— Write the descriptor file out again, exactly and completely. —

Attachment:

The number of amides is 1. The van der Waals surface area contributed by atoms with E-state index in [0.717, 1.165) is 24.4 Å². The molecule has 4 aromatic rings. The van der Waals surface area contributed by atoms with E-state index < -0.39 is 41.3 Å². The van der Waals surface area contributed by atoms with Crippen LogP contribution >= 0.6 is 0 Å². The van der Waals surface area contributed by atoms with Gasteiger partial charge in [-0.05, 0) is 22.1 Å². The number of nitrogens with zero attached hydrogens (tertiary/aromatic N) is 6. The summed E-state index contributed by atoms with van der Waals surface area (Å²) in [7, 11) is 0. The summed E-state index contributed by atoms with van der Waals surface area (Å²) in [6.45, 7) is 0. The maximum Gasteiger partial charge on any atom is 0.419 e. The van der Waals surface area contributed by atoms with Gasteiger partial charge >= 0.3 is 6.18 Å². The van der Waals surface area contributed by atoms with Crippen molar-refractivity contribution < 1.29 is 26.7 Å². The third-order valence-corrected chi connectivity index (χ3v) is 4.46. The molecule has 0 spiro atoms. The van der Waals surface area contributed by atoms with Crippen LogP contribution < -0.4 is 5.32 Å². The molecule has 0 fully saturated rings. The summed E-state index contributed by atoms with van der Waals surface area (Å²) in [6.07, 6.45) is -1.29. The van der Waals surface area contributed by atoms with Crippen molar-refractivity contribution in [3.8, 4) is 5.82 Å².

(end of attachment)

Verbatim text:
The number of amides is 1. The van der Waals surface area contributed by atoms with E-state index in [0.717, 1.165) is 24.4 Å². The molecule has 4 aromatic rings. The van der Waals surface area contributed by atoms with E-state index < -0.39 is 41.3 Å². The van der Waals surface area contributed by atoms with Crippen LogP contribution >= 0.6 is 0 Å². The van der Waals surface area contributed by atoms with Gasteiger partial charge in [-0.05, 0) is 22.1 Å². The number of nitrogens with zero attached hydrogens (tertiary/aromatic N) is 6. The summed E-state index contributed by atoms with van der Waals surface area (Å²) in [7, 11) is 0. The summed E-state index contributed by atoms with van der Waals surface area (Å²) in [6.45, 7) is 0. The maximum Gasteiger partial charge on any atom is 0.419 e. The van der Waals surface area contributed by atoms with Gasteiger partial charge >= 0.3 is 6.18 Å². The van der Waals surface area contributed by atoms with Crippen molar-refractivity contribution < 1.29 is 26.7 Å². The third-order valence-corrected chi connectivity index (χ3v) is 4.46. The molecule has 0 spiro atoms. The van der Waals surface area contributed by atoms with Crippen LogP contribution < -0.4 is 5.32 Å². The molecule has 0 fully saturated rings. The summed E-state index contributed by atoms with van der Waals surface area (Å²) in [6.07, 6.45) is -1.29. The van der Waals surface area contributed by atoms with Crippen molar-refractivity contribution in [3.8, 4) is 5.82 Å².